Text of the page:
Cotton subsidies for United States farmers are unfair to producers in Brazil, the World Trade Organisation (WTO) ruled on Friday.

In its final report on an April trade case, the WTO upheld its preliminary ruling that US cotton subsidies caused artificially low international prices and were hurting Brazilian farmers.

"We are very satisfied and content," Brazilian foreign ministry economic official Clodoaldo Hugueney said of the decision.

"The document confirmed our expectations."

While the decision will have no immediate impact on US farm programs because of an appeal being filed by the United States government, it could prompt other developing countries to file new trade cases against subsidies for other crops.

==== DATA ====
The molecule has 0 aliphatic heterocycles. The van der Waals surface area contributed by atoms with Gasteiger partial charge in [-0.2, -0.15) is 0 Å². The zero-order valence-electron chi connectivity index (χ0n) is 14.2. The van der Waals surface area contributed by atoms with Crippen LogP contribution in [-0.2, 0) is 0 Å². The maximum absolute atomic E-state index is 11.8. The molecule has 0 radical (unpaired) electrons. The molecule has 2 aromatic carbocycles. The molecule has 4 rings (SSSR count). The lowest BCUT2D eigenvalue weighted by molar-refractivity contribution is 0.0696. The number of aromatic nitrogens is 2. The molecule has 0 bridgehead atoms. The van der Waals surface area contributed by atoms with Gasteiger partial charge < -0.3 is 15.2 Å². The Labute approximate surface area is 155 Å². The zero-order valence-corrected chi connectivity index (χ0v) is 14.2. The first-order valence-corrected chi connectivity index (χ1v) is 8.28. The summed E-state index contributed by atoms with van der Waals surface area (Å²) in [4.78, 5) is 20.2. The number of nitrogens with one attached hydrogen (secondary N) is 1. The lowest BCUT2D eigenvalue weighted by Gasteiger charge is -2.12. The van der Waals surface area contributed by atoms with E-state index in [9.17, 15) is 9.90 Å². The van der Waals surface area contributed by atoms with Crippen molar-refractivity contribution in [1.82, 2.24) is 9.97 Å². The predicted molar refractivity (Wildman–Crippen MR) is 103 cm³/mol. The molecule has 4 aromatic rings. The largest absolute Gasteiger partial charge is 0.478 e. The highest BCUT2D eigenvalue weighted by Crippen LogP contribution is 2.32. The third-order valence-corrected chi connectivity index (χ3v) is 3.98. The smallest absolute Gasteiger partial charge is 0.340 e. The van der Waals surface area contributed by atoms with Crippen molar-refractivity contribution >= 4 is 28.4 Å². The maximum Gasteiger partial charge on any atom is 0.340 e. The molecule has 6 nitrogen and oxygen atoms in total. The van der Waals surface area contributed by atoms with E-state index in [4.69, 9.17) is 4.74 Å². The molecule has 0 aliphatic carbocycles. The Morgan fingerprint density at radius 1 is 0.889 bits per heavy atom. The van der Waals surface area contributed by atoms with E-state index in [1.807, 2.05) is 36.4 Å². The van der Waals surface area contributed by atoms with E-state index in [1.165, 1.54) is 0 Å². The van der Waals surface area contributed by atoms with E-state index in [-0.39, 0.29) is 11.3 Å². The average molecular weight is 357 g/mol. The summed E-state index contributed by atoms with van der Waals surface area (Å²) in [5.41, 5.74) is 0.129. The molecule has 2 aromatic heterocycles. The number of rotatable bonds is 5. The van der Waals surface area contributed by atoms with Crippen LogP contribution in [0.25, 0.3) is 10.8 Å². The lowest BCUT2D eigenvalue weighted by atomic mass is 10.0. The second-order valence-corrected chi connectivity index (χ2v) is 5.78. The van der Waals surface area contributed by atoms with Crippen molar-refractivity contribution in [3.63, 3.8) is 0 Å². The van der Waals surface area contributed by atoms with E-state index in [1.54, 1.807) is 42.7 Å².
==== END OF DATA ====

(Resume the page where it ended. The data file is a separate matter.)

"This ruling will attack the multibillion-dollar corporate welfare at the heart of global trade," Oxfam International spokeswoman Celine Charveriat said.

"It's a wake-up call for all rich countries to change the way they've mismanaged and manipulated world trade rules for years."

In its original complaint to the WTO, Brazil alleged that the United States had kept its place as the world's second-largest cotton grower and largest exporter because of $12.5 billion in government subsidies paid to American farmers between August 1999 and July 2003.